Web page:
It has bothered me that you walk right in to the side of the fridge when you enter the kitchen since we moved in. I told J I wanted him to build it in and he laughed at me. Then I showed him how Young House Love did it and he jumped on board. I am actually pretty sure he was way more excited about doing it than I was in the end.
Last weekend we finally got enough time to start and finish building in our fridge.
Our adventure started off with buying a $20 cabinet from the Habitat for Humanity Restore in Indy. This was my first time here and I have to say that I was impressed. My lovely nieces helped us pick a cabinet. I'm teaching them young.
Next, we let the cabinet sit in the garage for a month... This is key ;)
We could not find a cabinet that was tall enough to reach the top of our cabinets so we had to be creative.
We finally decided that these winos could really use some wine storage. We used plans from Lowes and modified them to a make it a double wine rack.
We attached the wine rack to the cabinet with screws.
It was then finally time to attach the sides. The sides are actually just high quality plywood, also from Lowes.
We added a support piece of wood in the back to keep things straight and to have something to attach to the wall up top.
We also added a pine trim piece to the front of the sides and the to the wine box to make everything even and smooth. We just did this with the nailgun.
Then we did the typical, sand, prime, paint routine. Piece of advice: Paint the wine box before putting it together.
To prep to move it into the house, we ripped off the baseboards and quarter round behind the fridge and the crown molding on the cabinet next to the fridge.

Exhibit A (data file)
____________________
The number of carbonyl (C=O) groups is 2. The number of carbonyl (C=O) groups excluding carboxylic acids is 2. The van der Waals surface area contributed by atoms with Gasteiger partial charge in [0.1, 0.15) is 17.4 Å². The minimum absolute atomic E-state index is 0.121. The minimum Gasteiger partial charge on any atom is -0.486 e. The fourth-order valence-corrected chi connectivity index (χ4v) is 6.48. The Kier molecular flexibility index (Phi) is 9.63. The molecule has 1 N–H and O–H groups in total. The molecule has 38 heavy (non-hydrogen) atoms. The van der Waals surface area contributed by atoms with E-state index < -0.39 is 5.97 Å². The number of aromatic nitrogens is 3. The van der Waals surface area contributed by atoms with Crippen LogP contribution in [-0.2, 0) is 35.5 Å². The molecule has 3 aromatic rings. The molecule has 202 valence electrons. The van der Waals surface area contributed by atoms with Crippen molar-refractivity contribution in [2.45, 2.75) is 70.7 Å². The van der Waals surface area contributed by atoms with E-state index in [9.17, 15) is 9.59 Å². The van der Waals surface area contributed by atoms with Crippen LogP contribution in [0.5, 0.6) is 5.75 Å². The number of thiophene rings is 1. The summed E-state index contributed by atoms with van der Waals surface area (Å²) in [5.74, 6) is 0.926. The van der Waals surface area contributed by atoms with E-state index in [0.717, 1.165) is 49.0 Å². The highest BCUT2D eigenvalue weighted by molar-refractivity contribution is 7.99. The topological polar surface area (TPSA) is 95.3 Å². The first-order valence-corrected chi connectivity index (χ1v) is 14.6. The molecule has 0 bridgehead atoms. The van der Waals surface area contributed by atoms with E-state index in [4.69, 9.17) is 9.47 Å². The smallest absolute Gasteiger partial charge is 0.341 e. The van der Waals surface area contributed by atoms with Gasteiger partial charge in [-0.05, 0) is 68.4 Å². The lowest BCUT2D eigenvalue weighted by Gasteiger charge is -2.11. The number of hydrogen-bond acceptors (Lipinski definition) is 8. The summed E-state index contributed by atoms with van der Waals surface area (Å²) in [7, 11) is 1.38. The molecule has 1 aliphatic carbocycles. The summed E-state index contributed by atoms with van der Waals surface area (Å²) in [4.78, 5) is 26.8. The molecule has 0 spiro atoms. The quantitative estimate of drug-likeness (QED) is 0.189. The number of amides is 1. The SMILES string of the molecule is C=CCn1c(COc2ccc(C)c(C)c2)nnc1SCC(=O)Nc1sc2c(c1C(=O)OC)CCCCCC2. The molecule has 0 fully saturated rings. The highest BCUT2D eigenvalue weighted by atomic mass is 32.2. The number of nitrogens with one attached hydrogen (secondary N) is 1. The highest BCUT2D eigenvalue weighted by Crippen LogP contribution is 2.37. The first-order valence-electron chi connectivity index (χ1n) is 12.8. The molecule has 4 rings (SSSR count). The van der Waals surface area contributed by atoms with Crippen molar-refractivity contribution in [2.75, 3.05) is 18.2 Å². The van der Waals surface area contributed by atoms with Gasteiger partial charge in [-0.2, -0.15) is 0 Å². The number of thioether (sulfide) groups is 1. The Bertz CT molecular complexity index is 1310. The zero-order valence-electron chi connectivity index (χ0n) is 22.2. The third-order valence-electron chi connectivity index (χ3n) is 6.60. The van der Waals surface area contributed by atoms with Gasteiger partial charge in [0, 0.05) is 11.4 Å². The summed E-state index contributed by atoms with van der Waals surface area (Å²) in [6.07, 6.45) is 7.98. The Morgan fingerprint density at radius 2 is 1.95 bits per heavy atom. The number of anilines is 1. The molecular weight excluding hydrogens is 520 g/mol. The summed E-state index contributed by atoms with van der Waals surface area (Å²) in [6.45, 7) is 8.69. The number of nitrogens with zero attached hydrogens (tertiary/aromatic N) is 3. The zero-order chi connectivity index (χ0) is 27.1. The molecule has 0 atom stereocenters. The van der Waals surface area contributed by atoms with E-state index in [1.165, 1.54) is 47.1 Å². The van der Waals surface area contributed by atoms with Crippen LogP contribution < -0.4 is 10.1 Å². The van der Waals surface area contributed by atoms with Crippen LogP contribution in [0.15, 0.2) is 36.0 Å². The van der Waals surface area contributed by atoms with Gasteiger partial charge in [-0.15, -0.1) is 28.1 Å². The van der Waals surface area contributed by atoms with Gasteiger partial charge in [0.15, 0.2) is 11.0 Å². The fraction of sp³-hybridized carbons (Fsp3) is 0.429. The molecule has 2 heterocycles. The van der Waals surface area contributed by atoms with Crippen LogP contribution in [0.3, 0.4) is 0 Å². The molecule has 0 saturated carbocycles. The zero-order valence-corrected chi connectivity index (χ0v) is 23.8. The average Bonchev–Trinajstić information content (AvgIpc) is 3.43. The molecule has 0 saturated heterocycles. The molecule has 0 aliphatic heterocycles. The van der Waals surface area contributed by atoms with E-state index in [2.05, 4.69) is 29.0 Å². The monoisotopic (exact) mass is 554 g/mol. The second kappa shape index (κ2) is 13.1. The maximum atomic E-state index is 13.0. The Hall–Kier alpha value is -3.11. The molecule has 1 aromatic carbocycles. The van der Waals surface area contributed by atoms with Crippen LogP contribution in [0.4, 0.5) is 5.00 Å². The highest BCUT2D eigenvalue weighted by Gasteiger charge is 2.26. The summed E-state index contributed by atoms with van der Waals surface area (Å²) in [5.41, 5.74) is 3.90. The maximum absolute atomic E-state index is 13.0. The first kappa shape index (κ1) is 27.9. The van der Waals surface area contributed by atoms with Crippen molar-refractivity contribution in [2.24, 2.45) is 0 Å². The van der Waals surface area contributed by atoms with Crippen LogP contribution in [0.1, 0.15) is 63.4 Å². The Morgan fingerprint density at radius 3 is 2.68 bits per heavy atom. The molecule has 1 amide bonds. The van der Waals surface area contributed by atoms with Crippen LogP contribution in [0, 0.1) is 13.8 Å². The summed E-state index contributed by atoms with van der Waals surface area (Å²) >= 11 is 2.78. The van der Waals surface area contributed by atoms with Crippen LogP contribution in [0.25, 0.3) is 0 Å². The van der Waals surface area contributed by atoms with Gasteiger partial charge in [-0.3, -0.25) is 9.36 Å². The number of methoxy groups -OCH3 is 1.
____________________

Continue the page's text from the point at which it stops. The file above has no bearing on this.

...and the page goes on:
Now we had to figure out how in the world to move it into the kitchen. This baby is awkward and heavy. Once in, we slide it over the fridge and pushed it flush against the cabinets. We attached it to the cabinets on the sides and to the wall via the wood support piece in the back. It took more time than I had imagined to make sure everything was straight and level. We used some woodshims at the bottom to make it perfectly level.
Jacob installed the crown molding on the top, the quarter round on the side bottom, and a tiny piece of baseboard on the back wall. We also added a little piece of trim between the new cabinet and the upper cabinets as there was a little gap.
Obviously, the thrift store find doors did not match our current kitchen cabinets and I wanted the new cabinet to look like it had always been there. Luckily, the previous owners had left behind two extra cabinet doors and even hinges and hardware.
The doors were far to big for the small little cabinet so Jacob basically cut the middle out of each door and then put them back together with liquid nails, filled the gap in with wood filler, primed, and painted.
Next we attached the doors and called it quits. Just kidding...
It's a law in our world that when we think we are done, the very last thing will go wrong, so what happened next did not surprise me. When we put on the new doors there was a teeny tiny little gap between the door and the middle of the cabinets because the new hinges moved the door over about 1/4 inch. To fix this, Jacob sawed out the middle piece of wood between the doors and replaced it with a wider piece of wood he found in the garage. We painted that piece, caulked, did some touch ups and now we can call it 100% done!
It's a huge improvement in my opinion and I think J loves it even more than me.
The best part is that I need to buy lots more wine!
Linking up to the Pinterest Challenge with Young House Love, The Remodeled Life, Bower Power, and Decor and the Dog